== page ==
> can get some for free from http://www.grisoft.com
>Q. I already have antivirus software but it didn't
> find virus X, why not?
>A. To ensure your antivirus software can be able to
> detect the latest virus threats, you need to keep
> it updated. Many antivirus software packages come
> with an auto-update feature. Ensure it is working,
> and if not then check the website of it's developer
> to see if a manual update is possible.
>Q. If I install antivirus software and keep it updated,
> is that all I have to do to keep my computer
>A. No! Antivirus software will only detect and prevent
> infection by viruses. There are lots more nasty
> out there on the internet that are just waiting to do
> the dirty tango with your computer. For one, you
> to keep your operating system up to date with all the
> latest security patches. This is a free service
> provided by Microsoft. All you have to do is go to
> the WindowsUpdate website, scan your computer, and
> apply any updates that are available. You can find
> at http://windowsupdate.microsoft.com
>Q. So, if I install antivirus software, and keep my
> up to date with security patches, is that me safe
>A. Not completely. You should also install a firewall.
>Q. What's a firewall?
>A. A firewall acts like a bouncer on the door of a
> It controls what can enter and leave your computer.
> You can get free ZoneAlarm from
> An alternative is Sygate Personal Firewall free from
>Q. I keep getting pop up messages while I am on the
> what can I do to get rid of these?
>A. There are two types of popups. One uses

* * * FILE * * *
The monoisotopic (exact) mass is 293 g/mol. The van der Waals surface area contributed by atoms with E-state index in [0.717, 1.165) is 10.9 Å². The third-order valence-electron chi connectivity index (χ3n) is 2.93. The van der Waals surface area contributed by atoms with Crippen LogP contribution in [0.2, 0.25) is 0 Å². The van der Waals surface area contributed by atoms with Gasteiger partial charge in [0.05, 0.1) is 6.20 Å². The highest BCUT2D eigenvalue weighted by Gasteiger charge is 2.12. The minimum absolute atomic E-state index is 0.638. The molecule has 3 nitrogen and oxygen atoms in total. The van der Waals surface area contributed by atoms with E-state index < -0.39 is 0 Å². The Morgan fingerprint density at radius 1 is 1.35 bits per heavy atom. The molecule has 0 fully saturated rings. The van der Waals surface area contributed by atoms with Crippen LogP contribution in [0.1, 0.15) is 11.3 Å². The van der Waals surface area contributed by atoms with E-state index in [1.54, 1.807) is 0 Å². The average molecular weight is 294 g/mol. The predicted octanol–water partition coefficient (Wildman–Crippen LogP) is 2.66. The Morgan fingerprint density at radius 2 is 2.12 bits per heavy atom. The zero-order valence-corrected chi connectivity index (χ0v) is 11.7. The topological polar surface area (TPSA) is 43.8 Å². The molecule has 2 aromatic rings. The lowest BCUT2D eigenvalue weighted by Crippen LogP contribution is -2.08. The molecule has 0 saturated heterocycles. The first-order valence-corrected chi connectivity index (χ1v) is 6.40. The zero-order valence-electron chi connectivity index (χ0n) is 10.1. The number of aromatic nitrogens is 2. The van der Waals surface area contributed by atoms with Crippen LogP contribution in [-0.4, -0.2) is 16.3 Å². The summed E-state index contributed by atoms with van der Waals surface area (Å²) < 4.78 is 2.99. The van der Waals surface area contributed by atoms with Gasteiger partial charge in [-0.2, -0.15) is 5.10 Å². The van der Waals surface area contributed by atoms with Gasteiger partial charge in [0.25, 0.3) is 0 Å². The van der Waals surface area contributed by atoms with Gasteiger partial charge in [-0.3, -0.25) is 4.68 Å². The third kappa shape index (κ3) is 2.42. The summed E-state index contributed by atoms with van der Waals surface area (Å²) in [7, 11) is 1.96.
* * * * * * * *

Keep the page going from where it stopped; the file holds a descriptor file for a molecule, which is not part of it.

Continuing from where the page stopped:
> service' included with Windows 2000 and Windows XP.
> rid yourself of these, install a firewall (see
> The second type of popup is triggered by web-pages
> visit. These can be controlled by a popup stopper.
> You can get one free from http://www.panicware.com
>Q. My browser home page has been taken over by another
> website! Also, when I do searches I get taken to a
> website I didn't want to go to! What's up?
>A. Your browser has been hijacked, and your computer
> probably is also infected with Spyware. You can
> these nasties from your computer with some software
> called Spybot Search & Destory, free from
>Q. After I updated my computer with the security patches
> available from WindowsUpdate, I was no longer able to
> open attachments in Outlook Express! Why not?
>A. This is by design, and was implimented to try and
> control the ever-increasing spread of virsues. If
> are absolutely sure the attachment is safe to open,
> you can disable this blocking by going to Tools,
> Options, Security, and unticking Do not allow
> to be saved or opened that could potentially be a
>Q. I have been infected with Virus [insert name here].
> do I go about removing it?
>A. Most antivirus software is designed to prevent
> by a virus. If the software was not updated, and the
> virus was able to infect your computer, you may find
> your antivirus software is unable to remove it from
> computer. In this case, do a search of the internet
> '[insert name here] removal tool'. Replace [insert
> here] with the name of the virus that you have been
> infected with. This should give a result directing
> to a page with a tool that you can download and run
> will remove the virus for you.
>Checked by AVG anti-virus system
>Version: 6.0.518 / Virus Database: 316 - Release Date: